Ischemic heart disease

Ischemic heart disease is the disease caused by an imbalance between the supply and demand of oxygen to the heart and this is due in more than 90% to atherosclerosis of the coronary arteries, (those responsible for providing blood to the heart muscle (myocardium) ). Coronary atherosclerosis is a slow process of collagen formation and accumulation of lipids (fats) and inflammatory cells (lymphocytes). These three causes cause narrowing (stenosis) of the coronary arteries.

This process begins in the first decades of life, but does not present symptoms until the coronary artery stenosis becomes so severe that it causes an imbalance between the supply of oxygen to the myocardium and its needs. In this case, a myocardial ischemia (stable angina pectoris) or a sudden occlusion due to thrombosis of the artery occurs, which causes a lack of oxygenation of the myocardium resulting in acute coronary syndrome (unstable angina and acute myocardial infarction).


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  • 1 Causes
  • 2 Symptoms
  • 3 Diagnosis
  • 4 Forecast
  • 5 Treatment
  • 6 External links
  • 7 Sources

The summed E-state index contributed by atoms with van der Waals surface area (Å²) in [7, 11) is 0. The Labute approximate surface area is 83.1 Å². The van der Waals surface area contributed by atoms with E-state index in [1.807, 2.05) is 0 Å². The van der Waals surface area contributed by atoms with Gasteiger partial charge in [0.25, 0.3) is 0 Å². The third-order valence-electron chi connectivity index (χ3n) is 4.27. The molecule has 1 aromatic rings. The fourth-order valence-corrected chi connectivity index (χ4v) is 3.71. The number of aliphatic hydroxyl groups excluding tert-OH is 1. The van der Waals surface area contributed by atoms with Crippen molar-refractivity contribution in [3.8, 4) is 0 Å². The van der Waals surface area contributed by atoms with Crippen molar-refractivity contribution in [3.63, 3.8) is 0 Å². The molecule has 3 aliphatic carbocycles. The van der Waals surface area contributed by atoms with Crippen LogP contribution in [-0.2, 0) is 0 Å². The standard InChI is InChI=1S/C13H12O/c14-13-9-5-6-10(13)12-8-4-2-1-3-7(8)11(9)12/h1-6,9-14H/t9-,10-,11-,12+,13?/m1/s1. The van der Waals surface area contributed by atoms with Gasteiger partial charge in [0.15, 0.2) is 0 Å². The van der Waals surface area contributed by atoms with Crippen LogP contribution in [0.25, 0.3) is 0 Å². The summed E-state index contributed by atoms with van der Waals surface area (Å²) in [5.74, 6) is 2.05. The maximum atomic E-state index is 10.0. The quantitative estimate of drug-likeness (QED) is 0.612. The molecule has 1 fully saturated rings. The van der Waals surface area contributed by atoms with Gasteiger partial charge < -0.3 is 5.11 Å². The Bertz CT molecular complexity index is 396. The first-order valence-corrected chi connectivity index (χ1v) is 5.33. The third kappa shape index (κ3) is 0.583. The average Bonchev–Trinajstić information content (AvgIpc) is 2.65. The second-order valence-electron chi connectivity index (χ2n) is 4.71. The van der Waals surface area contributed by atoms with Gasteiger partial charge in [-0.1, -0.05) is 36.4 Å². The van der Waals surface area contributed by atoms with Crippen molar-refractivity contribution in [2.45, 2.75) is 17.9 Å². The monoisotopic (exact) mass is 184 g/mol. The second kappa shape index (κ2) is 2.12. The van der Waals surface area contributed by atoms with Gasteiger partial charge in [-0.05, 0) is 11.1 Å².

Ischemic heart disease is a disease that can be significantly prevented if its cardiovascular risk factors are known and controlled. The main ones are:

  1. More prevalence in older people.
  2. It occurs more in men, although the frequency in women is equalized after menopause.
  3. Family history of premature ischemic heart disease.
  4. Increase in total cholesterol levels, especially LDL (bad).
  5. Decreased HDL cholesterol values ​​(good).
  6. Smoking .
  7. Hypertension .
  8. Diabetes mellitus .
  9. Obesity .
  10. Sedentary lifestyle.

Patients with multiple risk factors have the highest risk of suffering obstructive coronary artery disease, and therefore, the greatest possibility of angina or heart attack. The danger is even greater in people with the so-called metabolic syndrome, that is, the association of obesity, diabetes, increased cholesterol and hypertension.


Stable angina pectoris is a symptom of recurrent chest pain due to myocardial ischemia. Those who have suffered it define it with terms such as oppression, tightness, burning or swelling. It is located in the area of ​​the sternum, although it can be displaced to the left jaw, throat, shoulder, back, and arm or wrist. It usually lasts between 1 and 15 minutes.

Angina pain is triggered after physical exercise or emotions and is relieved in a few minutes with rest or sublinlingual nitroglycerin. It usually worsens in circumstances such as anemia, uncontrolled hypertension, and fever. Also, cold weather, cigarette smoking, humidity, or a large meal can increase the intensity and frequency of anginal episodes.


It is mainly carried out due to clinical suspicion of chest pain, although complementary tests are not ruled out if other atypical symptoms appear. In addition, patients with suspected stable angina pectoris undergo an electrocardiogram.

The stress test or ergometry is the most used test to obtain tests

Heart affected by ischemic heart disease.